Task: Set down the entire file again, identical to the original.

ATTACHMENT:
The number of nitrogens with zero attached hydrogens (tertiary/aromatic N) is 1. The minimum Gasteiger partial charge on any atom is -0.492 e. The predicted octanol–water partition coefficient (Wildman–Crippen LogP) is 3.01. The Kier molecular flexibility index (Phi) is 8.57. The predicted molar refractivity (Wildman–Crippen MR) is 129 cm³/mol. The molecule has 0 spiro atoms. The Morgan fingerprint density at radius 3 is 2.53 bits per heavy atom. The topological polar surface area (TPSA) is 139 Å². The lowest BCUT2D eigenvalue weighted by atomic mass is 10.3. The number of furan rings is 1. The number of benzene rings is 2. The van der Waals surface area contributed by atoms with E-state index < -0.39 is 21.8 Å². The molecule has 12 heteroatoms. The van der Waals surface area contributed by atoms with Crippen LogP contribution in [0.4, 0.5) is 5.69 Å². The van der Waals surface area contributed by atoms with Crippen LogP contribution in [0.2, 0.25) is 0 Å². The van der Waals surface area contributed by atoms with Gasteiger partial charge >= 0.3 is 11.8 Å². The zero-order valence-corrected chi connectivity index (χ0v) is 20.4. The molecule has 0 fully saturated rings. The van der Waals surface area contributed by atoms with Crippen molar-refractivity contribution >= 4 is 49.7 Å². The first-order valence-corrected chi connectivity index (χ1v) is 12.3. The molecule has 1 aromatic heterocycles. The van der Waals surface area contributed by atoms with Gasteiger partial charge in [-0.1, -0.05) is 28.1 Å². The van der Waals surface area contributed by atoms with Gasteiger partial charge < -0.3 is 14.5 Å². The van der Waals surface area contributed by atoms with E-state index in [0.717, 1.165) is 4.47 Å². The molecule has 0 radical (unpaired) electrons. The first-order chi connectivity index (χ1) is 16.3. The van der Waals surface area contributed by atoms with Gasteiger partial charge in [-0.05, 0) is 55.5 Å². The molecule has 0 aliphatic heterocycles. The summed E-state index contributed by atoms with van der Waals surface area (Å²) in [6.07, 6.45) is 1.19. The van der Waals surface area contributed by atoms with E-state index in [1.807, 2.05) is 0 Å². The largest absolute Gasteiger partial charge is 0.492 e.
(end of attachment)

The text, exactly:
The number of nitrogens with zero attached hydrogens (tertiary/aromatic N) is 1. The minimum Gasteiger partial charge on any atom is -0.492 e. The predicted octanol–water partition coefficient (Wildman–Crippen LogP) is 3.01. The Kier molecular flexibility index (Phi) is 8.57. The predicted molar refractivity (Wildman–Crippen MR) is 129 cm³/mol. The molecule has 0 spiro atoms. The Morgan fingerprint density at radius 3 is 2.53 bits per heavy atom. The topological polar surface area (TPSA) is 139 Å². The lowest BCUT2D eigenvalue weighted by atomic mass is 10.3. The number of furan rings is 1. The number of benzene rings is 2. The van der Waals surface area contributed by atoms with E-state index < -0.39 is 21.8 Å². The molecule has 12 heteroatoms. The van der Waals surface area contributed by atoms with Crippen LogP contribution in [0.4, 0.5) is 5.69 Å². The van der Waals surface area contributed by atoms with Crippen LogP contribution in [0.2, 0.25) is 0 Å². The van der Waals surface area contributed by atoms with Gasteiger partial charge >= 0.3 is 11.8 Å². The zero-order valence-corrected chi connectivity index (χ0v) is 20.4. The molecule has 0 fully saturated rings. The van der Waals surface area contributed by atoms with Crippen molar-refractivity contribution >= 4 is 49.7 Å². The first-order valence-corrected chi connectivity index (χ1v) is 12.3. The molecule has 1 aromatic heterocycles. The van der Waals surface area contributed by atoms with Gasteiger partial charge in [-0.1, -0.05) is 28.1 Å². The van der Waals surface area contributed by atoms with Gasteiger partial charge < -0.3 is 14.5 Å². The van der Waals surface area contributed by atoms with E-state index in [0.717, 1.165) is 4.47 Å². The molecule has 0 radical (unpaired) electrons. The first-order chi connectivity index (χ1) is 16.3. The van der Waals surface area contributed by atoms with Gasteiger partial charge in [-0.05, 0) is 55.5 Å². The molecule has 0 aliphatic heterocycles. The summed E-state index contributed by atoms with van der Waals surface area (Å²) in [6.07, 6.45) is 1.19. The van der Waals surface area contributed by atoms with E-state index in [1.807, 2.05) is 0 Å². The largest absolute Gasteiger partial charge is 0.492 e.